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The New W3C Paragraphs in Lists Semantics

I peer underneath like most do. Occasionally, you’ll find interesting things. Monkey-wise. A new World Wide Web Consortium (W3C) recommendation's source code offers two:

  • Paragraphs in un-ordered lists.
  • Paragraphs in definition lists.

I’ve seen paragraphs in un-ordered lists but never in definition lists.

HTML 4.01 Specification [W3C Recommendation 24 December 1999], 7 The global structure of an HTML document 7.5.3 Block-level and inline elements offers,

Content model
Generally, block-level elements may contain inline elements and other block-level elements. Generally, inline elements may contain only data and other inline elements. Inherent in this structural distinction is the idea that block elements create “larger” structures than inline elements.

Block-level elements are allowed in block-level elements; that has been established. A <div> is a block-level element which may contain a <p> which is another block-level element. However, what benefits do paragraphs in lists offer?

What Standards Semanticist would do this?

<h3><a name="ddc" id="ddc"/>3.7 Default Delivery Context</h3>

<p>In order to allow content providers to share a consistent view of a default mobile experience the BPWG has defined the Default Delivery Context. This allows providers to create appropriate experiences in the absence of adaptation and provides a baseline experience where adaptation is used. The Default Delivery Context has been determined by the BPWG as being the minimum delivery context specification necessary for a reasonable experience of the Web. It is recognized that devices that do not meet this specification can provide a reasonable experience of other non-Web services.</p>

<p>It is also recognized that this specification is made against the background of demographic, cultural and economic assumptions. Content providers may choose to provide services that demand a different or lower delivery context specification, but should try to provide an experience that exploits the capabilities of the Default Delivery Context in order to provide the best possible experience for that context.</p>

<p>It is stressed that many devices exceed the capabilities defined by the DDC. Content providers are encouraged not to diminish the user experience on those devices by developing only to the DDC specification, and are encouraged to adapt their content, where appropriate, to exploit the capabilities of the actual device.</p>

<p>In summary, the purpose of defining the DDC is to support the following rules:</p>

<ul>

<li>

<p>If an <a href="http://www.w3.org/TR/di-gloss/#def-adaptation">adaptation process</a> is used, then information that is known about the actual Delivery Context should (see <a href="#lcd">5.1.2 Exploit ClientDevice Capabilities</a>) be used to vary the delivered content to make it more suitable for that specific Delivery Context or to provide an enhanced user experience.</p>

</li>

<li>

<p>If the delivered content does not result from an <a href="http://www.w3.org/TR/di-gloss/#def-adaptation">adaptation process</a> - e.g. the content is statically defined as HTML stored in files, or the details of the Delivery Context cannot adequately be determined, then the delivered content should be suitable for the Default Delivery Context and should comply with the Best Practice statements.</p>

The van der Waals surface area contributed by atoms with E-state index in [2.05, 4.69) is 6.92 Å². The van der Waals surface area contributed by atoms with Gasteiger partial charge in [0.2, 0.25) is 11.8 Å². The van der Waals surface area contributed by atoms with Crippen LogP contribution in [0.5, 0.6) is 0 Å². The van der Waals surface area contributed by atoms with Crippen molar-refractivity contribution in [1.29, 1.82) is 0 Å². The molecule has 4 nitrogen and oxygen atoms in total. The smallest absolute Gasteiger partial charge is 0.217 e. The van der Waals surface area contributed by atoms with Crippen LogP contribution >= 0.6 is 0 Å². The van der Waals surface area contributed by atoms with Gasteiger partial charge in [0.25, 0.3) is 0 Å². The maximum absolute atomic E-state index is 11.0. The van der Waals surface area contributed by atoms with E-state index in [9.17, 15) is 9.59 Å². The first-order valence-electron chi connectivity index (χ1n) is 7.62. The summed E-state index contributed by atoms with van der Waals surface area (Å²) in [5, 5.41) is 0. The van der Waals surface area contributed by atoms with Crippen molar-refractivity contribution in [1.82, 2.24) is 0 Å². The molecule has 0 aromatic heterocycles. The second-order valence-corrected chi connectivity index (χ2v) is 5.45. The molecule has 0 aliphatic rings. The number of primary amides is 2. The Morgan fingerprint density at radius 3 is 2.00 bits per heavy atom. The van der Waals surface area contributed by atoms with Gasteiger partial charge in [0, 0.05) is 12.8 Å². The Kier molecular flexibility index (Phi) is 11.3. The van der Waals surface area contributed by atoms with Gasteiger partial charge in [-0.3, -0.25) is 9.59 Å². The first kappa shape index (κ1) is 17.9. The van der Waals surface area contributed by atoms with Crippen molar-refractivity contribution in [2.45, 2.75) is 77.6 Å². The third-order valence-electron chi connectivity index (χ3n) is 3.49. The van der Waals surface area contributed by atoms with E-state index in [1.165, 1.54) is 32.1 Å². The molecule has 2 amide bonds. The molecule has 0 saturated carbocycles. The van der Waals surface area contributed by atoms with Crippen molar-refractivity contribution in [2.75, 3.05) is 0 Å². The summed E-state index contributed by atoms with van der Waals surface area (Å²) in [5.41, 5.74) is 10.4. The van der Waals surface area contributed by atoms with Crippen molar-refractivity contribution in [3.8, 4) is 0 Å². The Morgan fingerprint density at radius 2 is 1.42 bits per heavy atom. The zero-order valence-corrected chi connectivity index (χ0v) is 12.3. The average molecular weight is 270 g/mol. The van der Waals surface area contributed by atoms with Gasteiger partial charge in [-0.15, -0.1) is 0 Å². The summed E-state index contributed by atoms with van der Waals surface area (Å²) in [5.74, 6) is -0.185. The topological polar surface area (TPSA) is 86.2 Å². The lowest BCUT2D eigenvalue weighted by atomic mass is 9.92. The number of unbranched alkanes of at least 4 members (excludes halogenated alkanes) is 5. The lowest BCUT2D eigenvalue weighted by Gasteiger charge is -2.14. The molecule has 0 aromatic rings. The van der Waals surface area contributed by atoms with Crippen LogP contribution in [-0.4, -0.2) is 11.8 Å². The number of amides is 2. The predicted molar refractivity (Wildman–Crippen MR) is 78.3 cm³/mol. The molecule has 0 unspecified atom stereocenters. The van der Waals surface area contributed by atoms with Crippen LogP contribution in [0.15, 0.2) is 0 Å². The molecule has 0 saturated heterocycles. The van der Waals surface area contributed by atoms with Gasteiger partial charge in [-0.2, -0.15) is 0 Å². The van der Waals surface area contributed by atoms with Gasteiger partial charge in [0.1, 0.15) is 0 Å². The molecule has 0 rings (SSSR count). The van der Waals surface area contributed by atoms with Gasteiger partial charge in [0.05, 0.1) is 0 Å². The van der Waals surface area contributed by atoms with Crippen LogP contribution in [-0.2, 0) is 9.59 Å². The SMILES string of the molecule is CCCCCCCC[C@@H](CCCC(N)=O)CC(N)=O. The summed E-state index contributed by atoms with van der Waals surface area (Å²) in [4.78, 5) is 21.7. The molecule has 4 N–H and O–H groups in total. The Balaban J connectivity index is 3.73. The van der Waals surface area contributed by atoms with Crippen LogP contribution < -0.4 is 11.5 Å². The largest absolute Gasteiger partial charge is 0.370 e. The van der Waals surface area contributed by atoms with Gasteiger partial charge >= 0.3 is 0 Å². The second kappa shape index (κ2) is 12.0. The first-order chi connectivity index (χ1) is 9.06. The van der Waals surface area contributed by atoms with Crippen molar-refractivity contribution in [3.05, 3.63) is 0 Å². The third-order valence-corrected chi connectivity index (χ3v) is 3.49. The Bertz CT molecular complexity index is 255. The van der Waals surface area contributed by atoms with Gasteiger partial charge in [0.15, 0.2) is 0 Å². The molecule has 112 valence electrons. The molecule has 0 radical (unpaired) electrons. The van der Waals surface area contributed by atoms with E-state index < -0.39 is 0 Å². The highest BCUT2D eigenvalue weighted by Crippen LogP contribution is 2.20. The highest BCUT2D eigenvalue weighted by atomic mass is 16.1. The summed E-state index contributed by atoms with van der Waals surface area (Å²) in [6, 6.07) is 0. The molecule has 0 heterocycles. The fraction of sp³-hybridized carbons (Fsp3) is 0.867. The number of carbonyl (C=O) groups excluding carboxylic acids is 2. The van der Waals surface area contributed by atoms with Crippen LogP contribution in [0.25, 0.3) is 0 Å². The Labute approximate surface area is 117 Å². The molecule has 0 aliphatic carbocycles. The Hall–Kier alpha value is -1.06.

</li>

</ul>

<p>The Default Delivery Context is defined as follows:</p>

<dl>

<dt>Usable Screen Width<dt>

<dd>

<p>120 pixels, minimum.</p>

</dd>

<dt>2Markup Language Support<dt>

<dd>

<p>XHTML Basic 1.1 <a href="http://www.w3.org/TR/mobile-bp/#XHTML-Basic">[XHTML-Basic]</a> delivered with content type <code>application/xhtml+xml</code>.</p>

</dd>

<dt>Character Encoding<dt>

<dd>

<p>UTF-8 <a href="http://www.w3.org/TR/mobile-bp/#UTF-8">[UTF-8]</a>.</p>

</dd>

<dt>Image Format Support<dt>

<dd>

<p>JPEG.</p>

<p>GIF 89a.</p>

</dd>

<dt>Maximum Total Page Weight<dt>

<dd>

<p>20 kilobytes.</p>

</dd>

<dt>Colors<dt>

<dd>

<p>256 Colors, minimum.</p>

</dd>

<dt>Style Sheet Support<dt>

<dd>

<p>CSS Level 1 <a href="http://www.w3.org/TR/mobile-bp/#CSS">[CSS]</a>. In addition, CSS Level 2 <a href="http://www.w3.org/TR/mobile-bp/#CSS2">[CSS2]</a> <code>@media</code> rule together with the <code>handheld</code> and <code>all</code> media types (see <a href="http://www.w3.org/TR/REC-CSS2/media.html">CSS 2 Media Types</a>).</p>

</dd>

<dt>HTTP<dt>

<dd>

<p>HTTP/1.0 <a href="http://www.w3.org/TR/mobile-bp/#HTTP1.0">[HTTP1.0]</a> or more recent <a href="http://www.w3.org/TR/mobile-bp/#HTTP1.1">[HTTP1.1]</a>.</p>

</dd>

<dt>Script<dt>

<dd>

<p>No support for client side scripting.</p>

</dd>

</dl>

The above was cited from Mobile Web Best Practices 1.0 Basic Guidelines [W3C Proposed Recommendation 2 November 2006].

And, whereas I have not fully embraced machine-readable semantics, I find the W3C’s precedence of paragraphs in lists to be odd and I cannot fathom reasons for this practice.

They’re mute.


Sean Fraser posted this on November 18, 2006 07:44 AM.

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